A few weeks ago, I was traveling through an airport and saw a number of large displays on the wall sharing the good work of Ronald McDonald House. The images and taglines were compelling.

But there was no big red “give now” button on the sign. Wait, what? How could they expect the signs to provide a return on investment?

A number of nonprofits use billboard space along the highway to post their mission. Others have create compelling commercials on TV over the years. “This is your brain…this is your brain on drugs.” Another was, “A mind is a terrible thing to waste.” If you turned the TV on in the 70s or 80s, you saw these ads.

Funny, there were no big “give now” buttons, cardboard response devices, or business reply envelopes provided with those commercials. Yet they left their impression on us.

It’s interesting that we often look at social media or other digital communications of a campaign and assume there should be an immediate ROI associated with them. But historically, any advertisement on TV or in a magazine wouldn’t allow for immediate response.

So does it make sense to put messages in front of people, if we can’t quantify the impact? Absolutely! An impact of a message has weight far beyond it’s own channel.

Anytime we reinforce our organization’s campaign through multiple channels, we’re affirming the donor’s trust by being present where they are. We continue our promise that says, “We’ll be the organization you want us to be.  Give to this project and we’ll do what we said we’d do. We’ll be trustworthy with your money.”

In case study after case study, we can show improvement on specific campaigns when the campaign language in a paper appeal was shared in email, in social media and online.  Real dollar improvements, though they didn’t always have a clear connection to the specific channel.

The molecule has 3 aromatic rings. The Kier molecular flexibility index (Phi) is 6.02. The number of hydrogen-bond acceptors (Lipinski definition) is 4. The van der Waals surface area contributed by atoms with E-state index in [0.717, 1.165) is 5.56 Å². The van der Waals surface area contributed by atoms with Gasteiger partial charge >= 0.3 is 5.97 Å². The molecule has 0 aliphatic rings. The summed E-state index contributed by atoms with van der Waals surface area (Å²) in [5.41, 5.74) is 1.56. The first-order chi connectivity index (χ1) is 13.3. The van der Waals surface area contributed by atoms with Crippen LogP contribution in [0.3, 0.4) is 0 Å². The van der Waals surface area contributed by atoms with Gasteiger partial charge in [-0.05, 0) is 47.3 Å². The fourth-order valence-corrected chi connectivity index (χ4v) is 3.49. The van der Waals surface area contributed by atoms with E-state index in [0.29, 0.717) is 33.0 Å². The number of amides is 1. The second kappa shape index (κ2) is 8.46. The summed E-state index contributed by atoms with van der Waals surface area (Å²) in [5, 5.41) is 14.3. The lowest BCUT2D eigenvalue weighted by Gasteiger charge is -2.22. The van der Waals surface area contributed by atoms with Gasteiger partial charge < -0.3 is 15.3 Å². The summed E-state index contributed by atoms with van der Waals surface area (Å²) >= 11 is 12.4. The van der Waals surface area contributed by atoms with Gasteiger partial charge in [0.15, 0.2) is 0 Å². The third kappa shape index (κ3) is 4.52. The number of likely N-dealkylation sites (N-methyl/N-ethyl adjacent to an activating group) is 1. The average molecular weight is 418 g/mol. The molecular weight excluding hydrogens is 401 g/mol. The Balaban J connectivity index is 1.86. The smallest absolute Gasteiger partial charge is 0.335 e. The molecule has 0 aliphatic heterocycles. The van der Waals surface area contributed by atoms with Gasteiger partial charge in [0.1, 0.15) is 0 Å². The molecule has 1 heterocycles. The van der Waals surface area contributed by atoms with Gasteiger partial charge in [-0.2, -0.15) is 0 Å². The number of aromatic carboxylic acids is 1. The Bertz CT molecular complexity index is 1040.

Why? Because donors often will use a paper response device to give, even when they’ve looked up the ministry and liked their Facebook page, or give online for convenience after they’ve received a letter in the mail. So results can be muddied. And that’s okay.

By being present in multiple channels, you can tell your story more completely, and capture more donors’ interest at different locations. You also have the side benefit of building audiences in multiple places.

Even more, you improve the chances your costly campaign will succeed.  If you’re investing in paper, go the extra mile and update your Facebook status with an additional bit of information. Include a landing page that you can direct people towards for more info, and make sure your paper donors and Facebook donors alike can go there.

Once you’ve gone that far, tweet about it.  Use all your platforms to drive up your chances of being heard by those who are casually looking for you or for someone like you. Use every social media channel, even if you don’t have a big following. Be present. 

Your social media channels are your virtual airports, highways and magazines, places where you can put noticeable images and words, where you can be present, knowing people will see what you have to say.

Then, when they’re asked directly to participate, they can validate the decision of whether or not to give to a paper or email ask by having seen you or being able to easily find you elsewhere.

Here’s another interesting motivating factor, if all this weren’t enough. While an ad in a magazine or on a billboard may not have a big red give button, nearly everything you do online can connect to one easily.

That’s today’s equivalent of having a big red “give” button attached to the image on the TV of the egg in the frying pan. 

Make it easy. Make it compelling. Be where people are. Results may not be measurable immediately, but over time, you’ll see lift if you are consistent with your efforts.

Go share your message wherever you can. Because an impression is a terrible thing to waste.

Digital Growth Strategies